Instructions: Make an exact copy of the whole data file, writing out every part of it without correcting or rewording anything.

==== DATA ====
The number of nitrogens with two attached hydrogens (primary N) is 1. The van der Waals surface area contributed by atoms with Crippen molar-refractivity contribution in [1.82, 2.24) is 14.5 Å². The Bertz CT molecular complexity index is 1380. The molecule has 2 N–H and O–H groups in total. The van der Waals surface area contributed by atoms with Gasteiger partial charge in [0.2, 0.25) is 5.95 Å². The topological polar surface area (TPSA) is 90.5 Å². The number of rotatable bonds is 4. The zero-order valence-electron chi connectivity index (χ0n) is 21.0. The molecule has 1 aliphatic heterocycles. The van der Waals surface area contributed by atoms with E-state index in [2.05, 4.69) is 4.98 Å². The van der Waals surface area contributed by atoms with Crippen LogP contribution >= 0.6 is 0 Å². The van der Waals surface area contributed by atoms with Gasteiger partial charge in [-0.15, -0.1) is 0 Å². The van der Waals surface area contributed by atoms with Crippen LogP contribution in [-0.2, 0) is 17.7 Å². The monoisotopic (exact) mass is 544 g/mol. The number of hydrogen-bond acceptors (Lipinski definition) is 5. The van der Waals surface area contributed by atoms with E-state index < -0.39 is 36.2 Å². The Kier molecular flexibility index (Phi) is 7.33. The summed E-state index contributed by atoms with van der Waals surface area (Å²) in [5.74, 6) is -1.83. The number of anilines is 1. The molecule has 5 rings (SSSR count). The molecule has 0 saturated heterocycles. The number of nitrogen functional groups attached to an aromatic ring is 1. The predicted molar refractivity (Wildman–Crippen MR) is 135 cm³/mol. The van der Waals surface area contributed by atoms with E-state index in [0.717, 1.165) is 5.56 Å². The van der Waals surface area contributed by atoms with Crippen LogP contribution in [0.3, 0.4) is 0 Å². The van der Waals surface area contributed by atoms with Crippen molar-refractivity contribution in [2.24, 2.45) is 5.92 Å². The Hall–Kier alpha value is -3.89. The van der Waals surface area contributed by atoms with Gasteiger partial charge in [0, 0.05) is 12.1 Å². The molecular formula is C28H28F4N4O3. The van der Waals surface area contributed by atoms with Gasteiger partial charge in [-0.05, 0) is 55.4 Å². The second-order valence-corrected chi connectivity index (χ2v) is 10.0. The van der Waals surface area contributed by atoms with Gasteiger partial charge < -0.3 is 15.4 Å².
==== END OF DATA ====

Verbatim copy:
The number of nitrogens with two attached hydrogens (primary N) is 1. The van der Waals surface area contributed by atoms with Crippen molar-refractivity contribution in [1.82, 2.24) is 14.5 Å². The Bertz CT molecular complexity index is 1380. The molecule has 2 N–H and O–H groups in total. The van der Waals surface area contributed by atoms with Gasteiger partial charge in [0.2, 0.25) is 5.95 Å². The topological polar surface area (TPSA) is 90.5 Å². The number of rotatable bonds is 4. The zero-order valence-electron chi connectivity index (χ0n) is 21.0. The molecule has 1 aliphatic heterocycles. The van der Waals surface area contributed by atoms with E-state index in [2.05, 4.69) is 4.98 Å². The van der Waals surface area contributed by atoms with Crippen LogP contribution >= 0.6 is 0 Å². The van der Waals surface area contributed by atoms with Gasteiger partial charge in [-0.15, -0.1) is 0 Å². The van der Waals surface area contributed by atoms with Crippen LogP contribution in [-0.2, 0) is 17.7 Å². The monoisotopic (exact) mass is 544 g/mol. The number of hydrogen-bond acceptors (Lipinski definition) is 5. The van der Waals surface area contributed by atoms with E-state index < -0.39 is 36.2 Å². The Kier molecular flexibility index (Phi) is 7.33. The summed E-state index contributed by atoms with van der Waals surface area (Å²) in [5.74, 6) is -1.83. The number of anilines is 1. The molecule has 5 rings (SSSR count). The molecule has 0 saturated heterocycles. The number of nitrogen functional groups attached to an aromatic ring is 1. The predicted molar refractivity (Wildman–Crippen MR) is 135 cm³/mol. The van der Waals surface area contributed by atoms with E-state index in [0.717, 1.165) is 5.56 Å². The van der Waals surface area contributed by atoms with Crippen LogP contribution in [0.3, 0.4) is 0 Å². The van der Waals surface area contributed by atoms with Crippen molar-refractivity contribution in [2.24, 2.45) is 5.92 Å². The Hall–Kier alpha value is -3.89. The van der Waals surface area contributed by atoms with Gasteiger partial charge in [0, 0.05) is 12.1 Å². The molecular formula is C28H28F4N4O3. The van der Waals surface area contributed by atoms with Gasteiger partial charge in [-0.05, 0) is 55.4 Å². The second-order valence-corrected chi connectivity index (χ2v) is 10.0. The van der Waals surface area contributed by atoms with Gasteiger partial charge < -0.3 is 15.4 Å².